After what has started to feel like a long period of hibernation when it comes to video focused cameras, Canon has sprung back into life in a big way. Many people have felt that Canon have not really been at the cutting edge of imaging technology since the 5D MkIII, which was released over 8 years ago. Canon had been hinting at the capabilities of the Canon Eos R5 for a few months, but people had assumed that the video capabilities would be at least slightly limited to avoid competition with the cinema Eos bodies. They were wrong.
The Technology Leap
Compared to pretty much every other camera on the market today, from mirrorless to cine cameras, the Canon Eos R5 represents a leap forward in technology. The output specifications are comparable with cameras that cost 5 figures, which is incredibly impressive in a mirrorless sized body. The leap in specifications compared to its predecessor, the Canon Eos R, are even more impressive. The increase in capability is perhaps the largest seen between two models of camera since the digital revolution really got going.
What are the Canon Eos R5 Specifications?
- Internal 8K/30p RAW video recording
- Internal 8K/30p video recording in 4:2:2 10-bit C-Log and HDR PQ
- Internal 4K/120p video recording in 4:2:2 10-bit C-Log and HDR PQ
- External 4K/60p video recording over HDMI
- No-crop 8K and 4K video recording using the full-width of the sensor
- Dual Pixel CMOS AF available in all 8K and 4K recording modes
- C-Log available in 8K and 4K internal recording modes
- 5-axis In-Body Image Stabilization works in conjunction with Optical IS in both RF and EF lenses
- Dual-card slots: 1 CFexpress and 1 SD UHS-II
The most impressive thing about these specifications is that they appear to be achieved from a smaller body, without fans, than the Panasonic S1H. The Panasonic is the only camera on the market today that costs less than £10k that is at all comparable.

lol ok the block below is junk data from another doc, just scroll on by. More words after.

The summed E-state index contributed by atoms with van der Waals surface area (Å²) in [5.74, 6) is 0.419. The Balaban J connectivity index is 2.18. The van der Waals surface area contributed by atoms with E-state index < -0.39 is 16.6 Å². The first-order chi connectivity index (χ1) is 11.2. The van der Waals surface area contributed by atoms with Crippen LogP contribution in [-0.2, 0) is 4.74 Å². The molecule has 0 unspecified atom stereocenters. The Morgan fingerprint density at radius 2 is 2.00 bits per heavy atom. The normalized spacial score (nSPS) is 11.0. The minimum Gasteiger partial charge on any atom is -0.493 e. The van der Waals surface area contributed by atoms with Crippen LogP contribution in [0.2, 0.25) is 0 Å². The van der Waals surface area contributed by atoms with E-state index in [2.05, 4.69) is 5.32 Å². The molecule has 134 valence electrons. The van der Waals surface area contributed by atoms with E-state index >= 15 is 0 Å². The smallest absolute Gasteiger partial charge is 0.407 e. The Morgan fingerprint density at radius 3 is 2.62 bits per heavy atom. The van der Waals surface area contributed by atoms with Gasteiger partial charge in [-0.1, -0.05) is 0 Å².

The ability to record 4:2:2 10 bit at 4k120p internally is huge. No other camera on the market can do that using the full width of a full frame sensor. The only cameras that get close are monsters like the Sony Venice and Red systems, but they all have to crop down to at least S35 to acheive this.
Conclusion, and the Panasonic S1h
Perhaps in an attempt to take the sting out of Canons announcement Panasonic announced a firmware update for the S1H today. The camera will be able to output 5.9k60p and 4k60p RAW video out to Atomos Ninja V external recorders. This will allow the files to be saved as ProRes RAW, which is a large improvement as Adobe Premiere Pro is starting to support the format. The firmware update will be free of charge, and will be available to download from the 25th May 2020.
The major advantage that the Panasonic S1H has over the Canon Eos R5 at this point is that it is a known quantity. For all of the hype around the R5, there is still a huge amount of unknowns. The announcement is a development announcement, not for a final product. Canon has also been very reluctant to talk about recording time limits, which given the huge amount of heat that is produced when recording in high quality high framerates is not a surprise.
As more information about the Canon Eos R5 specifications are released, it will become more clear about what the balance of capabilities and limitations of the system are. For now, Canon has at least thrown down the gauntlet to other companies (cough, Sony A7Siii, cough) to improve their systems, which can only be good for all filmmakers.
At the same announcement, the Canon C300 Mark III was also announced. The C300 Mark II was a Super 35 workhorse cinema body for a lot of productions, from TV to film. Canon refreshed the specifications, and used the same body as their C500 Mark II full frame cinema camera body. Canon also reduced the price of the new camera by nearly 1/3rd, allowing it to be directly comparable to the Sony FX9 price point. Unlike the Canon Eos R5, the Canon C300 Mark III has been released – it was not a development announcement!